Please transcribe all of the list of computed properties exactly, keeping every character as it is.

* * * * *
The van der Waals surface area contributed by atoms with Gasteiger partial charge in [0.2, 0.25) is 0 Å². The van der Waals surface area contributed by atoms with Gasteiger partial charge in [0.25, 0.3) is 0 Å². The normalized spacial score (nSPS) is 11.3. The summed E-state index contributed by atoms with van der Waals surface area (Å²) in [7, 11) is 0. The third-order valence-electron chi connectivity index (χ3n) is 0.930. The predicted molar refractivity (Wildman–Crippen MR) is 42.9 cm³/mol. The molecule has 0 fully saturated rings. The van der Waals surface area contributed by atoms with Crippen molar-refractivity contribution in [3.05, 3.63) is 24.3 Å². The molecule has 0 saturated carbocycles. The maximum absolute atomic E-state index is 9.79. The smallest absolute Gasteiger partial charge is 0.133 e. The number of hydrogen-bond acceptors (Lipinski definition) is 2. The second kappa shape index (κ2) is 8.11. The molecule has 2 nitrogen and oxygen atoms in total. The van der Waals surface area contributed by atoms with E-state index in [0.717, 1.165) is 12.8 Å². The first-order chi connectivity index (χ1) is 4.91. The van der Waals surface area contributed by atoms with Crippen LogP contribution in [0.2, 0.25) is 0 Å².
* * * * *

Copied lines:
The van der Waals surface area contributed by atoms with Gasteiger partial charge in [0.2, 0.25) is 0 Å². The van der Waals surface area contributed by atoms with Gasteiger partial charge in [0.25, 0.3) is 0 Å². The normalized spacial score (nSPS) is 11.3. The summed E-state index contributed by atoms with van der Waals surface area (Å²) in [7, 11) is 0. The third-order valence-electron chi connectivity index (χ3n) is 0.930. The predicted molar refractivity (Wildman–Crippen MR) is 42.9 cm³/mol. The molecule has 0 fully saturated rings. The van der Waals surface area contributed by atoms with Crippen molar-refractivity contribution in [3.05, 3.63) is 24.3 Å². The molecule has 0 saturated carbocycles. The maximum absolute atomic E-state index is 9.79. The smallest absolute Gasteiger partial charge is 0.133 e. The number of hydrogen-bond acceptors (Lipinski definition) is 2. The second kappa shape index (κ2) is 8.11. The molecule has 2 nitrogen and oxygen atoms in total. The van der Waals surface area contributed by atoms with E-state index in [0.717, 1.165) is 12.8 Å². The first-order chi connectivity index (χ1) is 4.91. The van der Waals surface area contributed by atoms with Crippen LogP contribution in [0.2, 0.25) is 0 Å².